Positivity surrounding British high street giant WH Smith, sparked by a market announcement of its latest share buyback, is driven by more than just mummy-porn, according to analysts.
Much has been made in the press about the Fifty Shades of Grey effect, where the hype surrounding the renowned novel and a series of subsequent 'me-too' authors has caused a surge in book sales - but the real story behind the positivity is less shallow.
Since the financial year ending 31 August, 2007 WH Smith has returned £377m to shareholders through dividends and share buybacks, including a repurchase programme of £50m which was completed on 7 August this year.
The buybacks are good news as it shows WHSmith has a strong balance sheet. So confident is the board of the retailer, it announced a further share repurchase programme of up to £500m for the financial year to 31 August 2013.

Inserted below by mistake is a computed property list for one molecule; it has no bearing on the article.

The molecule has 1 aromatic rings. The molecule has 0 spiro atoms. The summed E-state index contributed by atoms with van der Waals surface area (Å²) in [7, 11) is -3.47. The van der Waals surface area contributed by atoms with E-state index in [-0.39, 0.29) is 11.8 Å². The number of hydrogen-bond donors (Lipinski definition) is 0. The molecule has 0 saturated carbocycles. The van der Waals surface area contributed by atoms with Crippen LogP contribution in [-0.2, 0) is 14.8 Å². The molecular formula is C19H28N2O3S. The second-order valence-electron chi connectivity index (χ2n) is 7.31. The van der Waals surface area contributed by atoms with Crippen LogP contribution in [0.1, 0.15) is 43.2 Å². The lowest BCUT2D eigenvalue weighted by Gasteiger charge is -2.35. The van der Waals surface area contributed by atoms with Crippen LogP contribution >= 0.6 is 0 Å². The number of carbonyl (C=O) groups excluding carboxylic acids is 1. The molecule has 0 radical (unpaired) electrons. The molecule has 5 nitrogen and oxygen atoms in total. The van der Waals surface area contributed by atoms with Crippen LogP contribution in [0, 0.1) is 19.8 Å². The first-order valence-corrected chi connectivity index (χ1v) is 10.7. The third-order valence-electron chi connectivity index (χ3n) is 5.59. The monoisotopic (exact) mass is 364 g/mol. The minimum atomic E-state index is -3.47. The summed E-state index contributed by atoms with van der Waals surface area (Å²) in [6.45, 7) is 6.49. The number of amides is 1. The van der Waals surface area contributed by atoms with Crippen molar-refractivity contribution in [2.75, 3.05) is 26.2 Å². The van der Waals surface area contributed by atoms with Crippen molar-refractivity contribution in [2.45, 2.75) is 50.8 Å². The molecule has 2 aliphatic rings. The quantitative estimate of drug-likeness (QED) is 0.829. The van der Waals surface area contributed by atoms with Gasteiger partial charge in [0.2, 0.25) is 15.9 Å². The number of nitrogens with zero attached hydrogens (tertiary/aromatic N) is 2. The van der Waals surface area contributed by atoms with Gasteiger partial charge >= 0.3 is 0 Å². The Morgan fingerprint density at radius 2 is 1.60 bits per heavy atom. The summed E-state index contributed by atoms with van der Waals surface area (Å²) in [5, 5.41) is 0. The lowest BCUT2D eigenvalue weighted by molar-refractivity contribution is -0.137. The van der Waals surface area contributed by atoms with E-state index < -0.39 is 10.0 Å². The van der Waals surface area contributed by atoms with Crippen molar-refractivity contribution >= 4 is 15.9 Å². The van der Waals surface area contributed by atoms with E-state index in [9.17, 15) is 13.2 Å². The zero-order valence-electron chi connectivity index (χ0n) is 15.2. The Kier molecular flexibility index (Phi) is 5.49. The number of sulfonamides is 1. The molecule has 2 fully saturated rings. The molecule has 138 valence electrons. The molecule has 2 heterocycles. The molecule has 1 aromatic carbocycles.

Speaking to The Huffington Post UK, David Jeary, retail analyst at Investec, acknowledged the 'Fifty Shades' phenomenon, but said there were other factors at play.
"The average amount someone spends in WH Smiths is small - no more than a fiver usually - which means people don't spend a lot of time thinking about it. It's easier to say, 'yes, I'll buy a few sweets and a magazine', rather than pay up if you can really afford to spend thousands on a new television," he said.
"The travel shops also benefitted from the Olympics; not because the tourists were buying books at the airports and train stations, but because of the high margins on drinks and confectionery."
Jeary also highlighted the ongoing programme of cost savings since chief executive Kate Swann took the helm in 2008 - £17m has been saved this year alone, and most of that was from the high street shops, rather than the travel bureaus.
"She's perpetually nibbled at cost savings," he said, citing the increase in self service tills, central distribution of books and a general relentless search for improved efficiency as examples.
Seymour Pierce analysts Kate Calvert and Freddie George also said in a note to investors, reported on the Telegraph, that they believe there’s more to come from the company.
“We view WH Smith as a core holding and believe the market is undervaluing this highly cash generative business,” they wrote, adding the group “is one of the few retailers in our universe to have grown profits through the current downturn”.